Cloud Preparedness for Enterprises: Planning Eliminates Risk

For enterprises with massive data sets, cloud preparedness could be the deciding factor in a company’s long-term viability.

Who wouldn’t want to simplify and centralize data management? From the headlines to the broad IT hype, cloud migration and preparing for the so-called digital transformation have taken center stage in many board rooms and dev centers alike.

While this could be seen as a boon for cyber vendors and a critical opportunity for security professionals to improve internal security protocols, it’s not without risk.

For enterprise customers, with massive data sets, nearly endless endpoints, and an international presence that demands even more careful IT protections, the battle for cloud preparedness could be the deciding factor in a company’s long-term viability.

Why has the cloud gained so much momentum?

We’ve all heard the benefits.

  • Cloud migration will save your IT dept time and money.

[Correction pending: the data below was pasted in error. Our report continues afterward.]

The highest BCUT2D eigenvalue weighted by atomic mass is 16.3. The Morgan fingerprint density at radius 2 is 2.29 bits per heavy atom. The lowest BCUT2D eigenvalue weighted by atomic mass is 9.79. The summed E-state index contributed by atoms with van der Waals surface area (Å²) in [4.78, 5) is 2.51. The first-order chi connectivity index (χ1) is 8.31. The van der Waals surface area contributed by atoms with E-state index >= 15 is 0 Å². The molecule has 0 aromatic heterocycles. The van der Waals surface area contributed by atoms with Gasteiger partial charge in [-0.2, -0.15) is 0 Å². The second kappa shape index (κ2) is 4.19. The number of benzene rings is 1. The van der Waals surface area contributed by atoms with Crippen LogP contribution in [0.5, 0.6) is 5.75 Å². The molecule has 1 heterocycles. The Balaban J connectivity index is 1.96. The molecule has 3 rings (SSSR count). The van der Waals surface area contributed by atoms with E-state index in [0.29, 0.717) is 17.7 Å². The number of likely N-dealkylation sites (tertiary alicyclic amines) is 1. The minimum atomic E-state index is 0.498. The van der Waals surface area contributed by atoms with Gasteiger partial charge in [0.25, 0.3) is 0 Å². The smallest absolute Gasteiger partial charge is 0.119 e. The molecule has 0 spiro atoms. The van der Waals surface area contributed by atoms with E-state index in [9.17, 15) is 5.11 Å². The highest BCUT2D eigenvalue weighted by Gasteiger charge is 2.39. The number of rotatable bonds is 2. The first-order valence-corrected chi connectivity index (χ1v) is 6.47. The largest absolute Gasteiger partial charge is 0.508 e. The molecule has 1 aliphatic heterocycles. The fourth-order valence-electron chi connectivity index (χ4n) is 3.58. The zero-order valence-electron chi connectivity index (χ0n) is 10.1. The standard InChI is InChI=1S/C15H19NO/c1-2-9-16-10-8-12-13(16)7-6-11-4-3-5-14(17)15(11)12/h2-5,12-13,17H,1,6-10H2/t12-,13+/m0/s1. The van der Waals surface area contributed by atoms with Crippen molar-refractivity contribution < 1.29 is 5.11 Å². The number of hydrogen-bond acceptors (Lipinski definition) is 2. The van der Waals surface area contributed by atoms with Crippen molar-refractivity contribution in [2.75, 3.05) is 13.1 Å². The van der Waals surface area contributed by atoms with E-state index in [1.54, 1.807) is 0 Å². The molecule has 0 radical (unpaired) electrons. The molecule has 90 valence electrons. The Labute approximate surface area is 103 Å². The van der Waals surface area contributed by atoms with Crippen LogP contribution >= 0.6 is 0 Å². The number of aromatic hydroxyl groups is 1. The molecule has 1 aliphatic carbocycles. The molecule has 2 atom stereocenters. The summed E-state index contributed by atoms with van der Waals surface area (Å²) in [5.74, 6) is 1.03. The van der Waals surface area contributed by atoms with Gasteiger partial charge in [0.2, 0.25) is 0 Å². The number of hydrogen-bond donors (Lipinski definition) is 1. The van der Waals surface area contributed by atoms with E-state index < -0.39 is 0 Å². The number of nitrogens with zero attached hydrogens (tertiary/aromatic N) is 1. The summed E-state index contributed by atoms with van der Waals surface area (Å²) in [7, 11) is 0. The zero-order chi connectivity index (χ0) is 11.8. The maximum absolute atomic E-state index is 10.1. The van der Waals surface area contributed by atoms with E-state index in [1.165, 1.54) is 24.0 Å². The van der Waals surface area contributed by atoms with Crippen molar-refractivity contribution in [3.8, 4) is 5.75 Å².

• Shifting resources to the cloud claims to improve transparency
  • Vital data will be more secure and less at risk of cyber threats

It’s not just about making vast amounts of data accessible, cloud migration on a large scale can streamline risk assessments and improve the implantation of new technologies. Unfortunately, with great power comes great responsibility, and that often means managing the potential risks and onboarding issues.

For enterprises, the pressure to migrate nearly every business element to the cloud can seem tedious at best, costly at worst, and highly complicated any way you cut it. Part of the confusion is due to the sheer scope of processes involved in cloud migration.

According to Accenture: “Cloud migration is the process of moving a company’s digital assets, services, databases, IT resources, and applications either partially, or wholly, into the cloud.” The critical point to notice here for enterprise customers is just how large an operation each of these tasks would be across their broader operations.